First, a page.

“Mobile is the new branch. This account is about bringing the mobile branch into customers hands, it is about convenience and security while banking.”

She says mobile offers low cost transactional banking which integrates people and businesses into the new connected economy, making mobile the new branch ecosystem that will drive and connect Africa’s growth. Physical connections to the economy are rapidly changing to digital where banks have to move from being financial institutions to service organisations.

“In the past people congregated in communities and eventually cities to maximise the advantages of connectivity. Today a simple hand-held device has the potential to open infinite doors, transforming individuals’ access to opportunities, regardless of where they are, and like never before in history. 

“Historically, a bank account represented access to economic citizenship. Today, having a simple device enabling digital access to a modern banking platform is a passport to global connectivity and vast human development potential.”

The bank says it is using technology, and mobile phones in particular, to deliver low-cost transactional channels accessible to all our customers. The evolution in mobile can be seen in transaction options like cash back at the retail checkout till rather than the ATM, free digital banking rather than using a branch, and the ability to transact using digital wallets, even without a bank account.

“Developing comprehensive connected ecosystems requires a mind-set change from Africa’s banks,” says Montjane. “Banks will evolve away from traditional financial service organisations, into service ecosystems enabling broad universal access to almost everything like enhanced purchasing experiences of vehicles and homes, online procurement of goods and services and lifestyle elements like rewards and travel. 

“These connectivity drivers will also act to future-proof evolving connectivity ecosystem by allowing us to offer untold future services while deriving income from as yet unrealised revenue streams,.   

From a customer perspective, the kind of ecosystems of knowledge, access and, ultimately, connectivity that banks will come to provide will radically transform the share of life that almost all individuals will be able to access.”

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Two-thirds of SA staff hide social media from bosses

With 90% of people in employment going online several times a day, it can be hard for most workers to keep their private and work-life separate during the working day (and beyond). The recently published Global Privacy Report from Kaspersky Lab reveals that 64% of South African consumers choose to hide social media activity from their boss. This secretive stance at work also extends to their colleagues, with 60% of South Africans also preferring not to reveal online activities to their co-workers.

Globally, the average employee spends an astonishing 13 years and two months at work during their lifetime. Interestingly though, not all this time is directly related to solving work tasks or earning a promotion: almost two thirds (64%) of consumers admit visiting non-work-related websites every day from their desk.

Not surprisingly, 35% of South African employees are against their employer knowing which websites they visit. However, more interestingly, 60% of South African are even against their colleagues knowing about their online activities. This probably means that colleagues constitute an even greater threat to future perspectives of an office slouch or maybe the relationships with colleagues are more informal and therefore, more valuable.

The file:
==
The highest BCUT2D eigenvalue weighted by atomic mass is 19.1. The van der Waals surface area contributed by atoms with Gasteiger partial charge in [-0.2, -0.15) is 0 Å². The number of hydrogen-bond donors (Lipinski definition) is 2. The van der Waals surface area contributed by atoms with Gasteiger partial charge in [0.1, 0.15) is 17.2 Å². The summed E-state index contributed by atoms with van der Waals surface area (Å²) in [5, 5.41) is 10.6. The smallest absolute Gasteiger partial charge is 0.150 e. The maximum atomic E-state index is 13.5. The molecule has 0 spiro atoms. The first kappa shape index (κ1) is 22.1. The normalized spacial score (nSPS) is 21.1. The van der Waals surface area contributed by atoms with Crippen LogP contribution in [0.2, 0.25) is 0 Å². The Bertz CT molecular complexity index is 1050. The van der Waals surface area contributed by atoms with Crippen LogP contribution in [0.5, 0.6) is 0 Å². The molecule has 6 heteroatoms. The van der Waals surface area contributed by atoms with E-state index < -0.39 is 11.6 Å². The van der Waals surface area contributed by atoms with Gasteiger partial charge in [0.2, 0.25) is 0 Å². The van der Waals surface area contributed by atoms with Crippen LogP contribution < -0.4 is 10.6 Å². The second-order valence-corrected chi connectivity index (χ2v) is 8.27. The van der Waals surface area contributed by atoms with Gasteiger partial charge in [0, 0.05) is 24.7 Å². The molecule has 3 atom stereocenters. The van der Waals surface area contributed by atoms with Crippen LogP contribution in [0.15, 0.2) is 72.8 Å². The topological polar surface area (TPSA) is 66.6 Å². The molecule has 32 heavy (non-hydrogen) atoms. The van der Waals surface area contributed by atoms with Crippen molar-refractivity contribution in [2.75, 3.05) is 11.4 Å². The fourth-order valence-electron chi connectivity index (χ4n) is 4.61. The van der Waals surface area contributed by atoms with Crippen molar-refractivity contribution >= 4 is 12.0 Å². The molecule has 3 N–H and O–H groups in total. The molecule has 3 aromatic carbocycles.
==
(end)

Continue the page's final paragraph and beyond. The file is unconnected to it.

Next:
On the contrary, social media activity appears to be a less private domain for many and therefore, more suitable for sharing with colleagues but not the boss. This is probably because workers fear harming the public image of a company or interest in decreased staff productivity motivates companies to monitor employees’ social networks and make career changing decisions based on that. Such policies have led to 64% of South Africans saying that they don’t want to reveal their social media activities to their boss and 53% even don’t want to disclose this information to their colleagues.

A further 29% are against showing the content of their messages and emails to their employer. In addition, 3% even said that their career was irrevocably damaged as a consequence of their personal information being leaked. Thus, people are worried about how to build a favourable internal reputation and how not to destroy existing workplace relationships.

“As going online is an integral part of our life nowadays, lines continue to blur between our digital existence at work and at home. And that’s neither good nor bad. That’s how we live in the digital age. Just keep remembering that as an employee you need to be increasingly cautious of what exactly you post on social media feeds or what websites you prefer using at work. One misconceived action on the internet could have an irrevocable long-term impact on even the most ambitious worker’s ability to climb the career ladder of their choice in the future,” comments Marina Titova, Head of Consumer Product Marketing at Kaspersky Lab.

To ensure workers don’t fall prey of the internet threats at a work, there are some core guidelines to adhere to in the digital age:

  • Don’t post anything that could be considered defamatory, obscene, proprietary or libellous. If in doubt, don’t post.
  • Be aware that system administrators may at least, in theory, be informed about your web browsing patterns.
  • Don’t harass, threaten, discriminate or disparage against any colleague, partner, competitor or customer. Neither on social networks or in messages, emails, nor by any other means.
  • Don’t post photographs of other employees, customers, vendors, suppliers or company products without prior written permission.
  • Start using Kaspersky Password Manager to ensure your social media and other personal accounts are not at risk of unauthorised access by someone else in an office. Install a reliable security solution such as Kaspersky Security Cloud to protect your personal devices.